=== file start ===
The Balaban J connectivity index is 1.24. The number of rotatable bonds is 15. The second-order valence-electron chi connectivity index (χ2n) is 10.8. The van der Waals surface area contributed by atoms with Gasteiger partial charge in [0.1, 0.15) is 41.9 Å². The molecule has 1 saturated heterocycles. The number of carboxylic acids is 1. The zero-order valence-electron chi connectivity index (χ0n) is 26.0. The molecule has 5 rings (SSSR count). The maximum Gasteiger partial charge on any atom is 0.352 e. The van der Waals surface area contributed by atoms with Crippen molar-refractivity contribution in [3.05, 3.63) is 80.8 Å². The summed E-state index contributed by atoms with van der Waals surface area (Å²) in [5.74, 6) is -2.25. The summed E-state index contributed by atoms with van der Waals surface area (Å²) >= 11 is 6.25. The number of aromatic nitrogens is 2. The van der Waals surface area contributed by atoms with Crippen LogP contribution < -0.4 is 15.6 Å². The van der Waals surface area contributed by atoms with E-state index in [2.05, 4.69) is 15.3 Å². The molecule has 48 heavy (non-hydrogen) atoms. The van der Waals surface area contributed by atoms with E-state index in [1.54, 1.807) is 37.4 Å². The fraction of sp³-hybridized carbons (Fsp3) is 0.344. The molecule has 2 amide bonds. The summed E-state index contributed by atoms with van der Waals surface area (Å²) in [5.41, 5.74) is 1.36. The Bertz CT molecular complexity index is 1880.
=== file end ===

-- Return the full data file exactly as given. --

The Balaban J connectivity index is 1.24. The number of rotatable bonds is 15. The second-order valence-electron chi connectivity index (χ2n) is 10.8. The van der Waals surface area contributed by atoms with Gasteiger partial charge in [0.1, 0.15) is 41.9 Å². The molecule has 1 saturated heterocycles. The number of carboxylic acids is 1. The zero-order valence-electron chi connectivity index (χ0n) is 26.0. The molecule has 5 rings (SSSR count). The maximum Gasteiger partial charge on any atom is 0.352 e. The van der Waals surface area contributed by atoms with Crippen molar-refractivity contribution in [3.05, 3.63) is 80.8 Å². The summed E-state index contributed by atoms with van der Waals surface area (Å²) in [5.74, 6) is -2.25. The summed E-state index contributed by atoms with van der Waals surface area (Å²) >= 11 is 6.25. The number of aromatic nitrogens is 2. The van der Waals surface area contributed by atoms with Crippen LogP contribution < -0.4 is 15.6 Å². The van der Waals surface area contributed by atoms with E-state index in [2.05, 4.69) is 15.3 Å². The molecule has 48 heavy (non-hydrogen) atoms. The van der Waals surface area contributed by atoms with E-state index in [1.54, 1.807) is 37.4 Å². The fraction of sp³-hybridized carbons (Fsp3) is 0.344. The molecule has 2 amide bonds. The summed E-state index contributed by atoms with van der Waals surface area (Å²) in [5.41, 5.74) is 1.36. The Bertz CT molecular complexity index is 1880.